Preclinical Alzheimer’s disease: In this stage, individuals have measurable changes in the brain, cerebrospinal fluid and/or blood (biomarkers) that indicate the earliest signs of disease, but they have not yet developed symptoms such as memory loss. This preclinical or presymptomatic stage reflects current thinking that Alzheimer’s-related brain changes may begin 20 years or more before symptoms occur. Although the new criteria and guidelines identify a modern diagnosis of preclinical disease as a stage of Alzheimer’s, they do not establish diagnostic criteria that doctors can use now. Rather, they state that additional research on biomarker tests is needed before this stage of Alzheimer’s can be diagnosed.
MCI due to Alzheimer’s disease: Individuals with MCI have mild but measurable changes in thinking abilities that are noticeable to the person affected and to family members and friends, but that do not affect the individual’s ability to carry out everyday activities. Studies indicate that as many as 10 to 20 percent of people age 65 or older have MCI. As many as 15 percent of people whose MCI symptoms cause them enough concern to contact their doctor’s office for an exam go on to develop dementia each year. Nearly half of all people who have visited a doctor about MCI symptoms will develop dementia in three or four years. When MCI is identified through community sampling, in which individuals in a community who meet certain criteria are assessed regardless of whether they have memory or cognitive complaints, the estimated rate of progression to Alzheimer’s is slightly lower—up to 10 percent per year. Further cognitive decline is more likely among individuals whose MCI involves memory problems than among those whose MCI does not involve memory problems. Over one year, most individuals with MCI who are identified through community sampling remain cognitively stable. Some, primarily those without memory problems, experience an improvement in cognition or revert to normal cognitive status. It is unclear why some people with MCI develop dementia and others do not. When an individual with MCI goes on to develop dementia, many scientists believe the MCI is actually an early stage of the particular form of dementia, rather than a separate condition. Once accurate biomarker tests for Alzheimer’s have been identified, the new criteria and guidelines recommend biomarker testing for people with MCI to learn whether they have brain changes that put them at high risk of developing Alzheimer’s disease and other dementias. If it can be shown that changes in the brain, cerebrospinal fluid and/or blood are caused by physiologic processes associated with Alzheimer’s, the new criteria and guidelines recommend a diagnosis of MCI due to Alzheimer’s disease.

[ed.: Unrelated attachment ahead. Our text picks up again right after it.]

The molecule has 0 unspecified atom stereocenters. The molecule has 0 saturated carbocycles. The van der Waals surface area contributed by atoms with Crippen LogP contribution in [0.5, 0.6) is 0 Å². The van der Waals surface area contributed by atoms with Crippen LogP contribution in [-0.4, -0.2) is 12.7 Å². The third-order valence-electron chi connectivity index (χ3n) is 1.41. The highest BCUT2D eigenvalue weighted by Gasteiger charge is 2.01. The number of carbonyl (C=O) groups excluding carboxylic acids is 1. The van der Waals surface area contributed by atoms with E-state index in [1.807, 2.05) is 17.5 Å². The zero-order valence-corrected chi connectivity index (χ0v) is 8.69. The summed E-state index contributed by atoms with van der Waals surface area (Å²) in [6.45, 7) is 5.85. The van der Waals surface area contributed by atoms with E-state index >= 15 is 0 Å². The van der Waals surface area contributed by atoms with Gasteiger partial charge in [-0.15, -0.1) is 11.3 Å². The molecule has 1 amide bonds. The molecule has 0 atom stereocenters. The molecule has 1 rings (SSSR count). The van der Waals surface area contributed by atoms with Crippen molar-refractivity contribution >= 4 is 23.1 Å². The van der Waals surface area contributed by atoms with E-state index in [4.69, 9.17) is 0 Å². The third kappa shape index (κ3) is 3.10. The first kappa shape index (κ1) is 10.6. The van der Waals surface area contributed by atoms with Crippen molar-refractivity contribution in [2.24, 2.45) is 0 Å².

Dementia due to Alzheimer’s disease: This stage is characterized by memory, thinking and behavioral symptoms that impair a person’s ability to function in daily life and that are caused by Alzheimer’s disease-related brain changes.
The Potential of Biomarkers
Some biomarkers show the level of beta-amyloid accumulation in the brain, while others show neurons in the brain are injured or degenerating, the Alzheimer’s Association observes. Because disease-modifying therapies are anticipated to be most effective when administered during the preclinical and MCI stages of the disease, biomarker based tests may become increasingly more useful in the clinical setting. Biomarker tests also may be utilized to monitor the effects of treatment. Additional research is needed to determine which test offers the greatest utility and in which patients.